When the Houston Texans returned to practice on Wednesday, they did so without the presence of Bill O’Brien on the sideline. O’Brien — who just coached his 100th game on Sunday against the Minnesota Vikings — was dismissed as head coach and general manager late-Monday afternoon following an 0-4 start to the season.
The main topic of discussion surrounding the Texans is the future of the franchise.
Who is going to be the next head coach? Who is going to take over the job as the next general manager? What does this mean for J.J. Watt, and will the Texans consider trading their franchise star?
Each question holds significant value, but Houston still has 12 games remaining in the season before they can thoroughly focus on rebuilding a fractured franchise.
Leading the charge in an attempt to salvage the season is former defensive coordinator Romeo Crennel — who took over as interim head coach following O’Brien’s release.
“Coach O’Brien, he was the reason that I’m here to start with, so I appreciate that,” Crennel said in his first interview as head coach via Zoom on Wednesday. “Over the years here, we’ve done some good things. But we know that it’s a production business and you have to produce. We were not off to a good start this year and the expectations were much greater than what we’ve shown on the field, so as a result of that, ownership decided to make the change.”
It is not impossible for Crennel to get the Texans back to playoff contention. In 1992, the San Diego Chargers qualified for the post-season after an 0-4 start. They finished the year with an 11-5 record, and advanced to the AFC Divisional Round where they were eliminated by the Miami Dolphins.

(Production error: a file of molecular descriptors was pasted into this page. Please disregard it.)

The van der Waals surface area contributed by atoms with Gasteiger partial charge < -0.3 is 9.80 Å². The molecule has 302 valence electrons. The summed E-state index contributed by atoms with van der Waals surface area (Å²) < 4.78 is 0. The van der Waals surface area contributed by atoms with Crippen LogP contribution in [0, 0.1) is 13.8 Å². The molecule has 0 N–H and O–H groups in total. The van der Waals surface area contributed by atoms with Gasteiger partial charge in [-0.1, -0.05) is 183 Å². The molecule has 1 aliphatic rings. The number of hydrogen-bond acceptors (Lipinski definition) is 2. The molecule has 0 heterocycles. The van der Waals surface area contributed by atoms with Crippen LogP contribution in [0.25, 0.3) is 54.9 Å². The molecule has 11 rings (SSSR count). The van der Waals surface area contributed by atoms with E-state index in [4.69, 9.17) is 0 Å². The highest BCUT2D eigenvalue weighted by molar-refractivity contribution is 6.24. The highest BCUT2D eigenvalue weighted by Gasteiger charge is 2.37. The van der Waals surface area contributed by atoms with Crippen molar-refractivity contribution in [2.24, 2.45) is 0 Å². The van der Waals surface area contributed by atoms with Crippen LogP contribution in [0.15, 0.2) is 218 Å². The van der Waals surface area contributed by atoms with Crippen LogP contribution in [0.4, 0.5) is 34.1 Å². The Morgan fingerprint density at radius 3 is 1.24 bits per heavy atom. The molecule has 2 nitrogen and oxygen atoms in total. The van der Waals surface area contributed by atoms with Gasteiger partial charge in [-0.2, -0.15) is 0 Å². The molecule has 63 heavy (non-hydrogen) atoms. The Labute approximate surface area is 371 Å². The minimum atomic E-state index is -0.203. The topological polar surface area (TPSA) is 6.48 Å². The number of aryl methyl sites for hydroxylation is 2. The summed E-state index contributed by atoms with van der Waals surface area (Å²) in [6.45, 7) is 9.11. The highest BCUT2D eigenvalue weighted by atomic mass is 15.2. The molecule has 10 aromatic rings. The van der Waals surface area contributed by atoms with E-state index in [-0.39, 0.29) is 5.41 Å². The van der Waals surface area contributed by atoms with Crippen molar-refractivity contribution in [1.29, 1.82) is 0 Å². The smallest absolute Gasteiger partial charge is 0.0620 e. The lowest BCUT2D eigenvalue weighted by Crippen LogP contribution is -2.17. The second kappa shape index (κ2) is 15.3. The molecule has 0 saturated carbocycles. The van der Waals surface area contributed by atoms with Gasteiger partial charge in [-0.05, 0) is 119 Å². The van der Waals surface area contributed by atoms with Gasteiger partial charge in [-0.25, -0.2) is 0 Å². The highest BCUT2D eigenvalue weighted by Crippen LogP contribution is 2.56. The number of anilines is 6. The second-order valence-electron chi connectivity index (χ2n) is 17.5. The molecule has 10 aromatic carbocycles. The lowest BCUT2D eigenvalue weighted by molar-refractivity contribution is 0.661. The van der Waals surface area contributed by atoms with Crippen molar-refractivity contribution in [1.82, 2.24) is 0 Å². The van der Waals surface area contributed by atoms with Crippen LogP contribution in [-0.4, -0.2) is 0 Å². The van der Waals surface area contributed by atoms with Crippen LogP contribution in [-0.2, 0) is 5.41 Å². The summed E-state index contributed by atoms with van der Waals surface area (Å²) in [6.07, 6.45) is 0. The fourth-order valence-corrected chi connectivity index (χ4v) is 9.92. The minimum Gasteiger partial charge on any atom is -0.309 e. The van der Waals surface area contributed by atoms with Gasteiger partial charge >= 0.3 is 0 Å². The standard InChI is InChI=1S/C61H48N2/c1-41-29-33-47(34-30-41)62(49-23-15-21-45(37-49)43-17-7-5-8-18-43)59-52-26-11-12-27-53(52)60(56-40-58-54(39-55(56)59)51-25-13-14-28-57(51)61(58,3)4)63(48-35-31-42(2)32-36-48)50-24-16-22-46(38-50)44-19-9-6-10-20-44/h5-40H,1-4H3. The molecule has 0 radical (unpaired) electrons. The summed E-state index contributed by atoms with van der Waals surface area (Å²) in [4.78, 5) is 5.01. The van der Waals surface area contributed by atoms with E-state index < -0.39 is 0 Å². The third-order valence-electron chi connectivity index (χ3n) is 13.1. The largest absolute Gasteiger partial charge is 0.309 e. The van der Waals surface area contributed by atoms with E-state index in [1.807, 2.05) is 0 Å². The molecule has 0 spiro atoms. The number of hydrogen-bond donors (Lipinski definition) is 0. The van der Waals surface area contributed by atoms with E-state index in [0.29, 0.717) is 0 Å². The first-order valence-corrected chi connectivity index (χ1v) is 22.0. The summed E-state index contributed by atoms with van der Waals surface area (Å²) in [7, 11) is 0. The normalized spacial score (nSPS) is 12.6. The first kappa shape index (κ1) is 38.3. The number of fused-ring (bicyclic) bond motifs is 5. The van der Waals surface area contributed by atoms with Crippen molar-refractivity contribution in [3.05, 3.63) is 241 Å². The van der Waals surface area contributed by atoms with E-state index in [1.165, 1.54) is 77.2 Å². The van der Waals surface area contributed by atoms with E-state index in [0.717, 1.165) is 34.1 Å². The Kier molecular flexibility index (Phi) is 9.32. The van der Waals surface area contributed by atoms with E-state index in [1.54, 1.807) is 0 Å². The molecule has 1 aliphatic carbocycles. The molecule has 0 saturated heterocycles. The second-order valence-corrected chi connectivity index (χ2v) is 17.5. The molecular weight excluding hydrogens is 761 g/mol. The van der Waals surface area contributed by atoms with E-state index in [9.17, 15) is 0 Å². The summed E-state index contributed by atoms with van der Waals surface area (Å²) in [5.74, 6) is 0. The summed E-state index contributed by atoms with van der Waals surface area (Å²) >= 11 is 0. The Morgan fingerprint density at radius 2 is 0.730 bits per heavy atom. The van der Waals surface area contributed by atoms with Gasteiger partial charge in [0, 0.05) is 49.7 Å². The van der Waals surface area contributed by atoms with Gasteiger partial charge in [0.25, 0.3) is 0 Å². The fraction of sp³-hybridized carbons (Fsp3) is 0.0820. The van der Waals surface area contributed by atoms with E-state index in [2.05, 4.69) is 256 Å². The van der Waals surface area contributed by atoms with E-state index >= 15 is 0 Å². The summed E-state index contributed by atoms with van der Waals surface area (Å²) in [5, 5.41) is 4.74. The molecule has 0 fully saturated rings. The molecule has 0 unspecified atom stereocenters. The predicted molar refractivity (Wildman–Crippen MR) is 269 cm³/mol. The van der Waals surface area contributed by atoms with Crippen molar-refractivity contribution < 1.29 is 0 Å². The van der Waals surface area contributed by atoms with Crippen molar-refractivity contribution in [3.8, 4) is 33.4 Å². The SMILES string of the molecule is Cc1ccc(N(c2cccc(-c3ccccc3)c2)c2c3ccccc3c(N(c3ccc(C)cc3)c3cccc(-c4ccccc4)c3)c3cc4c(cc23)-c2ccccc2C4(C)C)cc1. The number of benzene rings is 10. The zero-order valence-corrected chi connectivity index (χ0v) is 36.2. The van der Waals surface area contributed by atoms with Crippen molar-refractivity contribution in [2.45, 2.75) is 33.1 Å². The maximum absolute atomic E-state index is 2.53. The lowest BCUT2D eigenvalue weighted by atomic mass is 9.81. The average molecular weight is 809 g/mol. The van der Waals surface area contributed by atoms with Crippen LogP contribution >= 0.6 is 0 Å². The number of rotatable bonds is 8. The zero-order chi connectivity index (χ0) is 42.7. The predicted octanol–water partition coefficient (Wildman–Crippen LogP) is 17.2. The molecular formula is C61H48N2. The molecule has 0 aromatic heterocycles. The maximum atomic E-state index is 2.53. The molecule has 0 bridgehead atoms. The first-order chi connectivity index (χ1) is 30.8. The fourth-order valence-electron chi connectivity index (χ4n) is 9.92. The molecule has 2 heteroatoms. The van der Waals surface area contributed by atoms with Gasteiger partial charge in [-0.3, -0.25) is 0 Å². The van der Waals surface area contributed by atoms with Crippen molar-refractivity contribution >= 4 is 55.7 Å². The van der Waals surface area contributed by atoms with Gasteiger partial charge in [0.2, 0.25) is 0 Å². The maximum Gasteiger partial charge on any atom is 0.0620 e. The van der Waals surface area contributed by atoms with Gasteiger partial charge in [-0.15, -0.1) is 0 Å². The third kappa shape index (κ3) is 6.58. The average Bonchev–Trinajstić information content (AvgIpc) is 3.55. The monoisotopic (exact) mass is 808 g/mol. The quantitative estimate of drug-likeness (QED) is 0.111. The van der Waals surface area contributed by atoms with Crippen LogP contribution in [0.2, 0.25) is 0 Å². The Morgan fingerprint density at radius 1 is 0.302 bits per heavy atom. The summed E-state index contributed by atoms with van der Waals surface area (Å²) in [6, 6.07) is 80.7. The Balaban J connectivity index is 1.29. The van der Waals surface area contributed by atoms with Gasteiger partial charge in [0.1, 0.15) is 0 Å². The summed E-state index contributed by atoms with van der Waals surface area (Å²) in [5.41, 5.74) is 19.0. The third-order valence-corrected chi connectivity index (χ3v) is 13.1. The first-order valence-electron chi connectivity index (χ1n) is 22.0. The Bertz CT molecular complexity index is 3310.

Several teams over the last 28 years have come close to achieving what the ’92 Chargers accomplished after an 0-4 start — including the Texans (8-8) in 2008.
However, Crennel is not thinking about the playoffs at the moment. His only objective is to help this team win their first game of the season on Sunday, when the Texans square-off against the 1-3 Jacksonville Jaguars.
The improvements Houston needs to make goes beyond the X’s and O’s on the football field. Crennel said for the Texans to turn their season around, they must focus on three traits: attitude, energy and consistency.
Even with new core values set in place, there is a commitment from Crennel to solve the Texans’ issues at stopping the run.
Through the first four games, Houston’s defense has allowed a league-worst 181.1 rushing yards on the ground. Over the last three games, the Texans have given up an average of 87.3 rushing yards in the fourth quarter alone.
“RAC’s a great man,” J.J. Watt said. “He’s seen a lot. He’s been round a lot. He’s been around great players, great teams. He has rings and he has a positive air about him. He has just kind of a jolly nature to him. So, you can’t really help but smile when you’re having a conversation with RAC. I’m looking forward to seeing what he can do and what he can bring to our team. It should be fun.”
Interim head coach, it is just a title for Crennel. The plan is to approach the job similar to his previous head coaching positions in the past.
Crennel first served as the Cleveland Browns‘ head coach from 2005-2008, and later coached the Kansas City Chiefs from 2011-2012. He currently holds a head coaching record of 28-55. Crennel’s best season at the helm took place during the 2007 season, where he led the Brown to a 10-6 record.
At 73-years-old, Crennel will set the record as the oldest coach in NFL history — surpassing George Halas, who was 72.
“I just found out I guess maybe yesterday, somebody mentioned that I would be the oldest coach to have coached a game in the NFL on Sunday. I didn’t think about it that way. I think that I’m just a football coach, and I enjoy coaching, and that’s why I’m still coaching. So, I’m just going to try to make this team better and try to win a football game.” — Crennel
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